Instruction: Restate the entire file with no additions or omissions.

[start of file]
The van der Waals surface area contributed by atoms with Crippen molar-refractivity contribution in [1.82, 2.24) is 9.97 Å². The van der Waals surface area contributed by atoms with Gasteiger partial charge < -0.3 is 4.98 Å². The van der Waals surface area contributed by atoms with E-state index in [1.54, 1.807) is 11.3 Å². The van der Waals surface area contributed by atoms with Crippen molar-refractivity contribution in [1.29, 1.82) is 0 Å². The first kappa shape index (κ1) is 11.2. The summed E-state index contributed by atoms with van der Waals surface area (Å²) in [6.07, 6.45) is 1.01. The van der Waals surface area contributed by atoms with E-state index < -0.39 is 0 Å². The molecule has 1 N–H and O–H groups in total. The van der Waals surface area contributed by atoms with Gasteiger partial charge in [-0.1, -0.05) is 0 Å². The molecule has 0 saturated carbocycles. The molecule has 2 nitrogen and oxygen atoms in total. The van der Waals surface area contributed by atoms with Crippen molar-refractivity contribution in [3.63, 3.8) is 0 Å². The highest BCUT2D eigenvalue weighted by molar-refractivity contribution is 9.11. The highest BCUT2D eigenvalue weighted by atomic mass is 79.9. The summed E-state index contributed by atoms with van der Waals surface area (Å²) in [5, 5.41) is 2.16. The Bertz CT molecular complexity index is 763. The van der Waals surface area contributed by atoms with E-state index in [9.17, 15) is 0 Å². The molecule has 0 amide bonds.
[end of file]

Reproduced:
The van der Waals surface area contributed by atoms with Crippen molar-refractivity contribution in [1.82, 2.24) is 9.97 Å². The van der Waals surface area contributed by atoms with Gasteiger partial charge < -0.3 is 4.98 Å². The van der Waals surface area contributed by atoms with E-state index in [1.54, 1.807) is 11.3 Å². The van der Waals surface area contributed by atoms with Crippen molar-refractivity contribution in [1.29, 1.82) is 0 Å². The first kappa shape index (κ1) is 11.2. The summed E-state index contributed by atoms with van der Waals surface area (Å²) in [6.07, 6.45) is 1.01. The van der Waals surface area contributed by atoms with E-state index < -0.39 is 0 Å². The molecule has 1 N–H and O–H groups in total. The van der Waals surface area contributed by atoms with Gasteiger partial charge in [-0.1, -0.05) is 0 Å². The molecule has 0 saturated carbocycles. The molecule has 2 nitrogen and oxygen atoms in total. The van der Waals surface area contributed by atoms with Crippen molar-refractivity contribution in [3.63, 3.8) is 0 Å². The highest BCUT2D eigenvalue weighted by molar-refractivity contribution is 9.11. The highest BCUT2D eigenvalue weighted by atomic mass is 79.9. The summed E-state index contributed by atoms with van der Waals surface area (Å²) in [5, 5.41) is 2.16. The Bertz CT molecular complexity index is 763. The van der Waals surface area contributed by atoms with E-state index in [9.17, 15) is 0 Å². The molecule has 0 amide bonds.